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Martin Kevorkian, Chair CAL 226, Mailcode B5000, Austin, TX 78712 • 512-471-4991

Fall 2004

E 364M • History of the English Language

Unique Days Time Location Instructor
33065 TTh
12:30 PM-2:00 PM
PAR 306
BLOCKLEY

Course Description

In this course we will survey the history of what could be argued to be now the most popular language in the world, and certainly the most widely known. Beginning with its prehistory on the Continent over two thousand years ago, we will trace the fortunes of English from Anglo-Saxon times to its present manifestations across national boundaries. We will learn the distinctions of sounds, inflectional endings, and sentence patterns that mark each major stage of the language. Though the course will focus on the different forms of the language as they survive in various texts, we will pay some attention to the interaction between the internal history of English and the social and political contexts that define its external history. The goal is a better understanding of change in English and the signs of this change that can be seen everywhere from spelling to legal procedure. No previous study of linguistics is required; a willingness to learn phonetic transcription early in the semester, however, is crucial. There will be weekly homework exercises to give practice in working with different aspects of analysis that have been developed for English, and I will collect and mark some of these to keep us on course.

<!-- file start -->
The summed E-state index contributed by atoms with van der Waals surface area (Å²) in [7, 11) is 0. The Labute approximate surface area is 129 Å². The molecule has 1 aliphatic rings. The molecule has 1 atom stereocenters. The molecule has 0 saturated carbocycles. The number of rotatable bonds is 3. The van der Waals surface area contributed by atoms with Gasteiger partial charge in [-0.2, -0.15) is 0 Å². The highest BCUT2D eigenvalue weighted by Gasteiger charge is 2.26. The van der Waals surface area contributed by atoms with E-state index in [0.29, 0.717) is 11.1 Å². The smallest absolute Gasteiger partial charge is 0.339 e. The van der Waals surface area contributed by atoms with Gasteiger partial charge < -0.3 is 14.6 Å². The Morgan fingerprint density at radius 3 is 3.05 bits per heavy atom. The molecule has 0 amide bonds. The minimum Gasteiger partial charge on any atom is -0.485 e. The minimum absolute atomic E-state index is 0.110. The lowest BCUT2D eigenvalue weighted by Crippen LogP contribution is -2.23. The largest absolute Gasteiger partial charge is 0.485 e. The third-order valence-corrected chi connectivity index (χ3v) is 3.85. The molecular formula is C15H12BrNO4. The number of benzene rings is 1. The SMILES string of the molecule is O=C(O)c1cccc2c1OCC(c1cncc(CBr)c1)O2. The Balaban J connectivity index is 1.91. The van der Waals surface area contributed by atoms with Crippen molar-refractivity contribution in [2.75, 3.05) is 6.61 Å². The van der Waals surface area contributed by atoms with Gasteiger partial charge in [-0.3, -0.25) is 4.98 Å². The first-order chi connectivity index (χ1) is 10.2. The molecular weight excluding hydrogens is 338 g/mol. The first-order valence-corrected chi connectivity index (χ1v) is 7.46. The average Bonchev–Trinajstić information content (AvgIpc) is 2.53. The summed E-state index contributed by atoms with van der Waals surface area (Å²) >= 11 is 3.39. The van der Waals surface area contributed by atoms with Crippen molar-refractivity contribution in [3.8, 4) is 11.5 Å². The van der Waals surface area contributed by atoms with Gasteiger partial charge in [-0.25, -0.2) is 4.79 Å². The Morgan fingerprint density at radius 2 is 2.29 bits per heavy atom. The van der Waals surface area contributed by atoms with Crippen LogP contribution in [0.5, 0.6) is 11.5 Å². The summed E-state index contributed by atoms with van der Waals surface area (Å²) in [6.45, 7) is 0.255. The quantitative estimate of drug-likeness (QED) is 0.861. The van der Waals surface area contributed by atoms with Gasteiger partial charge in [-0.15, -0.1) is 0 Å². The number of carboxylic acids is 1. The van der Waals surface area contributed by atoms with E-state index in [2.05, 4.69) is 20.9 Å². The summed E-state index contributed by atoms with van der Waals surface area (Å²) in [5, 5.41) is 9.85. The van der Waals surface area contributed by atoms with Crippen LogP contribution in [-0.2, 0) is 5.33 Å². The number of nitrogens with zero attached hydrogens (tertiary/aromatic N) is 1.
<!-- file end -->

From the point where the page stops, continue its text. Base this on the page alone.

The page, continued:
Grading Policy

Graded exercises and attendance 20%
Two in-class exams (50 minutes each) 25% each
Comprehensive final exam 30%

Texts

Celia Millward, A Biography of the English Language, 2nd edition (1996)
Millward, Workbook to Accompany A Biography of the English Language (1990)

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